I have been a donor and to Basic Rights Oregon since it started, and a donor and activist with its predecessor, Right to Pride, before that. And while we have made great strides in advancing the rights and recognition of LGBTQ citizens, our current administration has made it clear that we still have much to do.

This year I am beginning a new form of donation to the BRO Education Fund. For those of us lucky enough to reach a mature age and to have some resources beyond our own needs, it’s possible to donate directly from our IRA accounts (either traditional or Roth IRAs).

That’s because once we turn 70 ½ , the federal rules for IRAs require that we take a Required Minimum Distribution (RMD) and continue to do so each year after that. But you can ask your IRA plan provider to make a donation in your name directly to the Basic Rights Education Fund. It counts as part of your RMD and it has other benefits as well.

In fact, it is a win-win-win situation for you and for the Basic Rights Education Fund:

  • Because you do not receive the funds directly, they may be excluded from gross income for federal income tax purposes – therefore you can get the income tax benefit of your donation even if you don’t need to itemize your deductions under the new tax law.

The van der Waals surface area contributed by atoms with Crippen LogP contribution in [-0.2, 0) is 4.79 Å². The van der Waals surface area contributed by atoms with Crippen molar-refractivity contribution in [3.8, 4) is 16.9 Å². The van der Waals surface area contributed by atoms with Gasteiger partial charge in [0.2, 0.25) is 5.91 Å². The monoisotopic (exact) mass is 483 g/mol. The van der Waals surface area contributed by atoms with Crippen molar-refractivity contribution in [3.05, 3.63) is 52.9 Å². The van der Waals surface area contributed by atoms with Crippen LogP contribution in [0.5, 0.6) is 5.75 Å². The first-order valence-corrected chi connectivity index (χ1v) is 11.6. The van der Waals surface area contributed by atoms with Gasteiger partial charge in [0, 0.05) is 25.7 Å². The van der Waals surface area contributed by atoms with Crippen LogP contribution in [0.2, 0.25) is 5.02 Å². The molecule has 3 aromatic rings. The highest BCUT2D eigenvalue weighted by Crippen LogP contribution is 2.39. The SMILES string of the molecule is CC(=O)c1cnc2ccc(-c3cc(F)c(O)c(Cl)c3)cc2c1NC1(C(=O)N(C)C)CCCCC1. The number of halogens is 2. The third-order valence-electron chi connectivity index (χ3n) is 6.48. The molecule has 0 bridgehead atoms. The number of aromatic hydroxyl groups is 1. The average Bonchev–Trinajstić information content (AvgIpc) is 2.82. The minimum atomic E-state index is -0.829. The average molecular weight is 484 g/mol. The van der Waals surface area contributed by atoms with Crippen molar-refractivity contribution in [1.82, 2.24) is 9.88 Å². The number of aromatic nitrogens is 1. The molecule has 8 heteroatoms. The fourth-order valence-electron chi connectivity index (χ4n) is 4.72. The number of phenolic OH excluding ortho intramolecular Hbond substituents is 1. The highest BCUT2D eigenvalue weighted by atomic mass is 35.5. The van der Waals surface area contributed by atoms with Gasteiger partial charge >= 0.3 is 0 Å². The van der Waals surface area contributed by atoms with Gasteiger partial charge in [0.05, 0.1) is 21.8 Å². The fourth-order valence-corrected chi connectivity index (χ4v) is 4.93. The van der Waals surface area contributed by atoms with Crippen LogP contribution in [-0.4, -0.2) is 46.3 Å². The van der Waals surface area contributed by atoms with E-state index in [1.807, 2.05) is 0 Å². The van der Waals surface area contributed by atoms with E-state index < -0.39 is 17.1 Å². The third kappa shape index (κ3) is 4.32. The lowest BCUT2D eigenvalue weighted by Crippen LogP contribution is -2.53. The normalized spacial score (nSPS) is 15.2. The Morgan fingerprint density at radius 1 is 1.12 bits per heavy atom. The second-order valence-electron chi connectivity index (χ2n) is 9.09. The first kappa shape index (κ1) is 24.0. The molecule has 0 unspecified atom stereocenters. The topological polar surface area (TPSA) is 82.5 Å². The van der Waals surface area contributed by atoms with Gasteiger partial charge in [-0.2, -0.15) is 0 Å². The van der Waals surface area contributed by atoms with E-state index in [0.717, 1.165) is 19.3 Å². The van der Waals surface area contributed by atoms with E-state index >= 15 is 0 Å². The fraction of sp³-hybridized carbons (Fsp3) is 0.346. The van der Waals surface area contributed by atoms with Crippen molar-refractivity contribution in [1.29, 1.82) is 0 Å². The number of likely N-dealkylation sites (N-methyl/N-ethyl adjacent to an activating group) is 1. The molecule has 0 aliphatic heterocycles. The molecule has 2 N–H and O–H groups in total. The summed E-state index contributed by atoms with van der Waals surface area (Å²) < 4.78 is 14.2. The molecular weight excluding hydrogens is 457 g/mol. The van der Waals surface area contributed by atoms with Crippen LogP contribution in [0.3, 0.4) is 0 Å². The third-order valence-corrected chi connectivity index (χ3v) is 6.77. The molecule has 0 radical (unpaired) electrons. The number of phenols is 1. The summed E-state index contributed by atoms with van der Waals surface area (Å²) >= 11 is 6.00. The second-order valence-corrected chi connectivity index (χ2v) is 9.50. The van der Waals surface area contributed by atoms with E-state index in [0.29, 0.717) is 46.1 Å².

• BRO gets the funds it needs to do critical work.
  • You get to see your money at work, knowing that you made a good investment in the future for LGBTQ Oregonians.

There are of course limits on how you can use this method to donate:

  • The transfer of funds must be on the appropriate form, which you can get from your IRA plan provider.
  • It must be an outright gift to the Basic Rights Education fund, as it must be for charitable purposes and not for political campaigns.
  • You must be 70 ½ before you can make the donation—70 will not do, as I discovered.

With so much both forward-looking and defensive work for LGBTQ Oregonians yet to do, this is one more tool. I recommend it.

And for those of you who are far from 70 ½, setting up an IRA now is something to think about. You may or may not need it when you retire, but you are likely to live a long time and this is a great way to save.  If you do not need it, let us hope that Basic Rights Oregon will not either. But if it does, you have bought a form of insurance. And if not, I am sure that some other group that you want to help will need it.